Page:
How successful were Witte's modernising policies for Russia? Throughout the 19th Century Russia had suffered many challenges and problems both economically and industrially. Despite the sheer size of Russia they were fast falling behind Western countries such as Great Britain and Germany in many aspects; Russia fell behind in areas such as, politics in which they were failing to advance due to their refusal to introduce a working parliament, economy as they had yet to introduce a less intimidating and more understandable backing system so to encourage trading with other countries and industrialisation which was done on a small scale and restricted by the lack of railways and roads. Famine was running high due to extensive taxes, agriculture was waning due to the rapid expansion of the population and the inability to distribute productive agricultural land and foreign investment was practically non existent. The country was in desperate needs of some reforms that could put her back on the map and help her regain her status as one of Europe's "Great Powers".
The Tsar had the right to dismiss the Duma at any time, for any reason he found suitable. This was extremely detrimental to the Tsar relations with his people and therefore his Duma and as relations broke down with the Duma the people uprising began to start again. The arrival of Rasputin to the imperial palace was another reason as, although he was helping the son of the Tsar recover from his bouts of haemophilia, he was known as a womaniser. This was bad enough as it is but he also had a close relationship with the Tsar’s wife and
The gender norms prior to the journey from Europe to North America were changed due to severe servitude circumstances, gender imbalance, late and short marriages, and high mortality. Why didn’t more women come to the Americas? Few women wished to leave their families and community in Europe to venture into an unknown land when they weren’t positive they would make it out dead or alive. Another determining factor was a woman’s use as an indentured servant. Women were not as desirable as men to merchants and planters who were rising and marketing tobacco, which entailed countless hours of manual and hard labor.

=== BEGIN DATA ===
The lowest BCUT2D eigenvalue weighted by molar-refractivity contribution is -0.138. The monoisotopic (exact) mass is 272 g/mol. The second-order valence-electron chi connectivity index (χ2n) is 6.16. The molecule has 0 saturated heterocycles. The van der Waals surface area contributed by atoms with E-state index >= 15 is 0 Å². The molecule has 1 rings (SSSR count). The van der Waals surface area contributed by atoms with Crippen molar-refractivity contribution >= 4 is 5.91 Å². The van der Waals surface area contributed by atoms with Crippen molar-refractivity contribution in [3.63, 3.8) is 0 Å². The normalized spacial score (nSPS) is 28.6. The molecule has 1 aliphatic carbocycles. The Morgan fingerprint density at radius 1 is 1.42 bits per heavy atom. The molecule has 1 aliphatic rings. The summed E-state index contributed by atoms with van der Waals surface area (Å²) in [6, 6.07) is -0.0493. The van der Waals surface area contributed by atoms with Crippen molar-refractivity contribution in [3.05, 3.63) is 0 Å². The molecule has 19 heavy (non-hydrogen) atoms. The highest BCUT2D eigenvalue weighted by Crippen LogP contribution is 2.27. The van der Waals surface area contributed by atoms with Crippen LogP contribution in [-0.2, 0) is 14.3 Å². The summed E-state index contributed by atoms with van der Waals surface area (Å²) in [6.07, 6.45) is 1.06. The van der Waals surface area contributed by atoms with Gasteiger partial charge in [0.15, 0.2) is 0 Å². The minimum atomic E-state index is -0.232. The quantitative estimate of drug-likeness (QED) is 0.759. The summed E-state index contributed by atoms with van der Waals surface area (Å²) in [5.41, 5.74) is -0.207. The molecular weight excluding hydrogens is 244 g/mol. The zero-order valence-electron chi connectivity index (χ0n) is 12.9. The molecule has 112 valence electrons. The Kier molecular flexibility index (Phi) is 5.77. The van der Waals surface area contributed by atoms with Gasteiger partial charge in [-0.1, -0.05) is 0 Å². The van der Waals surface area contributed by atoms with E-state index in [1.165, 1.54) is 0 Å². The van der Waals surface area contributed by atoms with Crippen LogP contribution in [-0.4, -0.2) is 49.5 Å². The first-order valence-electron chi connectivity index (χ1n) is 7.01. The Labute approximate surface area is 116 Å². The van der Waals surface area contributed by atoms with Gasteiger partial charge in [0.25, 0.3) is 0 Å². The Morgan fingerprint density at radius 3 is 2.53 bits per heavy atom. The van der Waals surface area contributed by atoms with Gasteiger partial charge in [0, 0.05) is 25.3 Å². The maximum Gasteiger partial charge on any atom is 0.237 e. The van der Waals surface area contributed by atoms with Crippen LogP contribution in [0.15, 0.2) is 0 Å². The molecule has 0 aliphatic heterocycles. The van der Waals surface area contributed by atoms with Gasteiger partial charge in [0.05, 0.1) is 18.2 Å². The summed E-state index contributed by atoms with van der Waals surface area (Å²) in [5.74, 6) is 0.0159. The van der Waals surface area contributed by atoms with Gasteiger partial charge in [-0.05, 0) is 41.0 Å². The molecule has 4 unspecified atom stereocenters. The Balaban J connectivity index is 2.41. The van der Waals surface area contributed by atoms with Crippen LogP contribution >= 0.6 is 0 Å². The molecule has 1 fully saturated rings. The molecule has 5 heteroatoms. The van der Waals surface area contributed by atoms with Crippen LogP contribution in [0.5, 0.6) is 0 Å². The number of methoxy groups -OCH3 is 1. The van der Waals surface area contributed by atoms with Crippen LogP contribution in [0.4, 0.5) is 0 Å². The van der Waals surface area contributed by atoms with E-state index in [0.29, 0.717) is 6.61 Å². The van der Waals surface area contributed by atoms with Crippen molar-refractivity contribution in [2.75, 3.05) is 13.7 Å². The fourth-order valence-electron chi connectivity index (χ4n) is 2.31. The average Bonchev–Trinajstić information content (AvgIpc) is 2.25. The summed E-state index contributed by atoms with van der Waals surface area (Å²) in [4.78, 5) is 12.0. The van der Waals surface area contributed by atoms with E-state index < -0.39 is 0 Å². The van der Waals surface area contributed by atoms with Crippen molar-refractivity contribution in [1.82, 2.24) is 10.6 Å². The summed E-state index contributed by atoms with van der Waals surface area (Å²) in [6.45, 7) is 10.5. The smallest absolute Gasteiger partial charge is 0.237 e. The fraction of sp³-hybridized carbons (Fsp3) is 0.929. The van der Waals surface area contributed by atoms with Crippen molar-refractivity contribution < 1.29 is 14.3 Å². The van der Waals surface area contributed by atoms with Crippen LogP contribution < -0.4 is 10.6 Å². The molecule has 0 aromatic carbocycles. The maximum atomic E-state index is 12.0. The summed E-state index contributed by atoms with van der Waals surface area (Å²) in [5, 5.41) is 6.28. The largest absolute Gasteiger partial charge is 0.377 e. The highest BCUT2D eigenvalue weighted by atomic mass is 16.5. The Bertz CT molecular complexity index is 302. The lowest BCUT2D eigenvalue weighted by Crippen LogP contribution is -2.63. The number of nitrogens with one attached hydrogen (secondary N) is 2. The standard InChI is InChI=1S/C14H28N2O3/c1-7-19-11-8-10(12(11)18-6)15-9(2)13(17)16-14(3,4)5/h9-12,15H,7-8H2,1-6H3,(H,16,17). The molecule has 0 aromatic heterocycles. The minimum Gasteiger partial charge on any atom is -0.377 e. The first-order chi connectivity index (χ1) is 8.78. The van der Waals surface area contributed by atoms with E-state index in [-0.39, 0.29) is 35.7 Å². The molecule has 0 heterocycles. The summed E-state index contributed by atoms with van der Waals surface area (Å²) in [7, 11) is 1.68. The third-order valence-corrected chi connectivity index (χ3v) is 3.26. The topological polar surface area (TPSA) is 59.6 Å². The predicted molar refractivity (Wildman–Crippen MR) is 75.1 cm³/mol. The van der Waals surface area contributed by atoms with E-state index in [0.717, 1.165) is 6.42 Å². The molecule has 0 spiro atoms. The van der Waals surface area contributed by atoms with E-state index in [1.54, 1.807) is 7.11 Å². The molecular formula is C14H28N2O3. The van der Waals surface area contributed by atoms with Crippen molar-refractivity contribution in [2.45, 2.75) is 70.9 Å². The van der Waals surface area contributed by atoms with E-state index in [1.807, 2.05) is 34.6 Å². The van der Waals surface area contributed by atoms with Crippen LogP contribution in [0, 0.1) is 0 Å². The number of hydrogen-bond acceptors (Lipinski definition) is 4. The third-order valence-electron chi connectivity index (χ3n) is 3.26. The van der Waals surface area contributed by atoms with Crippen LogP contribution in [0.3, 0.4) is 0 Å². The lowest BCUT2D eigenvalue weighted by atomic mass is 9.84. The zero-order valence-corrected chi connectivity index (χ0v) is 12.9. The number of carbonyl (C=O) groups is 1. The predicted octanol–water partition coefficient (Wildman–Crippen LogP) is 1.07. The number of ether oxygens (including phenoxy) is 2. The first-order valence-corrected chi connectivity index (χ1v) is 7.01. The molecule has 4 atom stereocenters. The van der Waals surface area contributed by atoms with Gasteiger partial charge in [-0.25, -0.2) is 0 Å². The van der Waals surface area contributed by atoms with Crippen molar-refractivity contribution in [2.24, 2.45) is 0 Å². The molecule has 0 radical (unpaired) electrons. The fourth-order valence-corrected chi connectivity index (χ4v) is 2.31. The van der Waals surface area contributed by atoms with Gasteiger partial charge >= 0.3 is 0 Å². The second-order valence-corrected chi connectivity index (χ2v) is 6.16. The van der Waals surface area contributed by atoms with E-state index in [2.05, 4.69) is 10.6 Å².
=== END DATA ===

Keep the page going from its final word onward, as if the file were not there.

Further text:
Among the new information I learned, there were a lot of similarities and differences between the women. One comparison was that the women were both designated to wed a cousin. As a cultural taboo in America, I saw this to be very odd and awkward. It is widely accepted in the middle eastern cultures to marry someone in your own family, and it is seen as strengthening. Even though the two women were matched with their cousins, neither of them liked their “fiances”.
1. Approachability – In general, women in Russia and Europe are a million times more approachable, easy to meet, hook up with, and bring into your social/dating circle than women in North America. This I can guarantee a thousand percent a thousand times over. In fact, the difference in approachability is greater than the average American who’s never left their country can imagine. In contrast, trying to meet and approach young women in the US often feels awkward and rude.